Morgan is particularly pleased that Sunday’s final will be broadcast free-to-air on Channel 4 or, while the British Grand Prix is in progress, on More 4. He says his own experiences of watching cricket on free to air television helped inspire his love for the game and hopes more people will now have the same opportunity.

“It’s very cool,” he said. “Particularly given that the 2005 Ashes [which was the last series broadcast free-to-air in the UK] was, for me, sort of the day cricket became cool. Throughout the whole summer, the game was on the front and back page of every newspaper and everyone was talking about it. That is really good for the game and it’s the game I love, so it’s great news that it’s on free-to-air.”



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BCCI invites fresh applications for India team’s support staff

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The BCCI has called for applications for the entire roster of support staff for the India senior men’s cricket team, which ended its World Cup 2019 campaign with a semi-final defeat to New Zealand.

The contracts of the coaching staff, led by head coach Ravi Shastri, run up to the end of the World Cup. The BCCI subsequently extended the contracts by 45 days to include India’s tour of the West Indies, which starts on August 3 with the first of three T20Is. Three ODIs will follow the T20Is, with two Tests – part of the World Test Championship cycle – to come after the limited-overs matches.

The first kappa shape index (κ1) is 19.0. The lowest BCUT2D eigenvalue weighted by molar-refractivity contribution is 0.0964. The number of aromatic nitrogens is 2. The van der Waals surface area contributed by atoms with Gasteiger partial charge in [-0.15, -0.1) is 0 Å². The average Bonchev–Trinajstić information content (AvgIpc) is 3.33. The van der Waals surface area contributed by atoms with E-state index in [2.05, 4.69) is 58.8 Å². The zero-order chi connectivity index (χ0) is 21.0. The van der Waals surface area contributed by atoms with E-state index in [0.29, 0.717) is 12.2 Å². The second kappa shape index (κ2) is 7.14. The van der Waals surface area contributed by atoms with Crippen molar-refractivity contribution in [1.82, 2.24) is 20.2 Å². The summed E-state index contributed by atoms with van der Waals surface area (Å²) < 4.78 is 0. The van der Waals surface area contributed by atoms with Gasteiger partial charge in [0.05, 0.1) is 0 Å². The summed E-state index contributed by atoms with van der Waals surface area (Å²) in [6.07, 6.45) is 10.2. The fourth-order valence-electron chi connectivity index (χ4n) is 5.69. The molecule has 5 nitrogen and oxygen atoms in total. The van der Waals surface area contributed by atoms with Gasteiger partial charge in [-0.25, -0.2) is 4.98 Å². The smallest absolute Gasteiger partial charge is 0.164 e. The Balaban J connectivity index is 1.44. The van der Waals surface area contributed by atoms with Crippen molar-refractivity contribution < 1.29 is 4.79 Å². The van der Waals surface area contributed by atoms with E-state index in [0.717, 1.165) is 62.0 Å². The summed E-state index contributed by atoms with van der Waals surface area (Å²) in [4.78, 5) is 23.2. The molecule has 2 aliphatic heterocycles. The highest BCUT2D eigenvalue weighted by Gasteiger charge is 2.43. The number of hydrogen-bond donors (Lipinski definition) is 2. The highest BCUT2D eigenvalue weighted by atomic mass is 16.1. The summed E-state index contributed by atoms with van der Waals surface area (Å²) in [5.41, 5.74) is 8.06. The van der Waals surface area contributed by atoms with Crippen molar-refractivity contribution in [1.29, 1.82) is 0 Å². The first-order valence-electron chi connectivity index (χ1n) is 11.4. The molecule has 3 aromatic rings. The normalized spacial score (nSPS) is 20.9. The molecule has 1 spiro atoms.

The applications have been called for the positions of head coach, batting coach, bowling coach, fielding coach, physiotherapist, strength and conditioning coach, and administrative manager, with the deadline being 5pm on July 30.

The BCCI said that the current coaching staff of the team would get “automatic entry in the recruitment process”, but it’s unclear as yet if Shastri, Sanjay Bangar (assistant and batting coach), Bharat Arun (bowling coach), R Sridhar (fielding coach), and Sunil Subramaniam (team manager) are going to re-apply for their positions or not.

Physiotherapist Patrick Farhart and strength and conditioning coach Shankar Basu have both opted not to renew their contracts, and ended their association with the Indian team after the World Cup.

For the position of the head coach, who should be below 60 years of age, the BCCI wants the candidates who apply to have a BCCI Level 3 qualification. Failing that, the person should have played at least 30 Tests or 50 ODIs.

The support staff – with the exception of the team manager – have all had long stints with the team. While Shastri, Bangar, Arun and Sridhar all joined the team in mid-2014 for the limited-overs leg of the tour of England after a heavy loss in the Test series, Farhart and Basu had been part of the set-up since July 2015. Shastri, originally brought in as team director, was not part of the support staff for a year between mid-2016 to 2017, when Anil Kumble was in charge – and neither was Arun – but returned as head coach after that.